First, thank you to Anne for her wise guest blogs. Those hard-to-begin apples came to mind as I sorted through my accumulated emails. Second, this is your blog on some serious jetlag, so I’m going to keep it short. If it doesn’t also come out sweet, I beg your indulgence until my brain and I are reconnected in the same time zone next week.

I was in transit for a few days, which gave me the odd feeling of being location-less. Place began to slip away at the fancy airport hotel that lacked any hint of Greece except the stuffed grape leaves at the buffet. It disappeared altogether during a surreal sprint through the Vienna airport—picture any dream you’ve had about trying to get somewhere and failing, give it to Kafka for rendering, and you’ve got a good idea of being between terminals in Vienna. And finally, I spent a night in New York City but a New York City without subways and almost without sidewalks as my cousin picked me up from the airport and a car delivered me back to it at 4 a.m. the next day.

All of which made me grateful that I belong to a certain spot of Earth. The oak trees on the hills began to place me during the drive from LA. While I was eating lunch on my first full day back, a hummingbird came by to check out the Mexican sage by my bench. Greece and California look a lot alike, but I didn’t see any hummers while I was there.

So to all the people, creatures, and plants, the smell of the air and the feel of the soil, the ocean and the hills, and even the In ‘N Out hamburger joints, thank you for making this place home.

Homeward Bound

After a nine-year trial period, California’s Central Coast recently began to feel like home. Then I went and confused myself by going back to my hometown of Steamboat Springs, Colorado, for Christmas.

The week before leaving, I caught myself driving down the street enjoying this place I live, not judging it or categorizing it—a better or worse part of town, these attractive features, those not-so-desirable features. And oddly, after resisting it for so long, feeling at home didn’t scare me.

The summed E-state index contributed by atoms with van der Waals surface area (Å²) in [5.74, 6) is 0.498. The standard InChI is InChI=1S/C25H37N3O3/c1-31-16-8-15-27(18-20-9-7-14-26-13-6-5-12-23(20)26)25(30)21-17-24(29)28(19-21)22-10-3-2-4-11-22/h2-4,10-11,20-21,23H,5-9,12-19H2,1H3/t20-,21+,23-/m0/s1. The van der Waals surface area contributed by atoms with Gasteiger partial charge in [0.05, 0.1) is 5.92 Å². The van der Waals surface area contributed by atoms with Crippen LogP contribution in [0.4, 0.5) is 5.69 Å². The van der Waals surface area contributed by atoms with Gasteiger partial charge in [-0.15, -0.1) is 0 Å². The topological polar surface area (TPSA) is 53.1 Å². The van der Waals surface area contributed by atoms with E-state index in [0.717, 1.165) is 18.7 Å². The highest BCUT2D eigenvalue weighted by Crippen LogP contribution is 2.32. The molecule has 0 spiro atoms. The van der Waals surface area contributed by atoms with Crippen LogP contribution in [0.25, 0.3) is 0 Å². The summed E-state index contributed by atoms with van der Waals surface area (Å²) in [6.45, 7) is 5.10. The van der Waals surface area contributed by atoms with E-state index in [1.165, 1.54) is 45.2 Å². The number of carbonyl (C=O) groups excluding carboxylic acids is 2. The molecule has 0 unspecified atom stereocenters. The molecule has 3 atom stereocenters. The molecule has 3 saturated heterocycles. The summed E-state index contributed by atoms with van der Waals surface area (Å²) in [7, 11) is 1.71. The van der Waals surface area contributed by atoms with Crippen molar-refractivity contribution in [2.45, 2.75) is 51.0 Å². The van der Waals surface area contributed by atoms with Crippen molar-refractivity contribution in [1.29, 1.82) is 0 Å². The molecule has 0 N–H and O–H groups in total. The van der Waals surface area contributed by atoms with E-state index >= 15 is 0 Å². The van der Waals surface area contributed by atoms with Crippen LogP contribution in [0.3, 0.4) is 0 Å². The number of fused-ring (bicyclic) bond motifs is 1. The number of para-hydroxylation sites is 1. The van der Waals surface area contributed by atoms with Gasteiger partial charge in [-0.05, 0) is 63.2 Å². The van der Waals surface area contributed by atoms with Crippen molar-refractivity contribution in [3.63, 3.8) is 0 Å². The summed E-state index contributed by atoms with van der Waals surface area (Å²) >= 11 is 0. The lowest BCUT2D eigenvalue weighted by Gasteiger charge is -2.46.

Barn in front of the Steamboat ski mountain
Steamboat Springs in all its glory.

Home is a potpourri. It includes a sense of belonging and acceptance—both of oneself and of the place—but also a familiarity, a sense that here, things are as they should be. It takes time for a spot of earth to transform into a home, and the process is somewhat mysterious.

After graduating from college and before moving to the Central Coast, I never lived anywhere more than two years. I never intended to stay, but at some point the prospect of finding the grocery store and post office all over again in a new town overwhelmed me.

During that itinerant period Steamboat held unqualified home status. It probably helped that I lived in the same house from preschool through my senior year and generally enjoyed childhood.

A good part of our self-concept is wrapped up in the corner of the world we choose to call home. For several years, I had a dual identity. In California, I’d say, “I’m going home for Christmas,” and when I was leaving Steamboat, I’d say, “I’m going home Sunday.” Even this year, I refused to raise my hand in church when the lector asked who was visiting from out of town.

I have yet to figure out what you lose and what you gain when your hometown is no longer your home. I do know Steamboat’s beauty makes my breath catch in a way it didn’t when I lived there. I also know I have lost the Coloradan’s conviction that you are not really living unless you have to contend with snow nine months of the year.

Driving to the airport in Denver on one of the only truly cold days during my trip, I saw an underdressed woman hitchhiking on the side of the road. She looked as if she were leaving somewhere rather than going to somewhere. The look on her face reminded me that I am incredibly fortunate to be able to do both.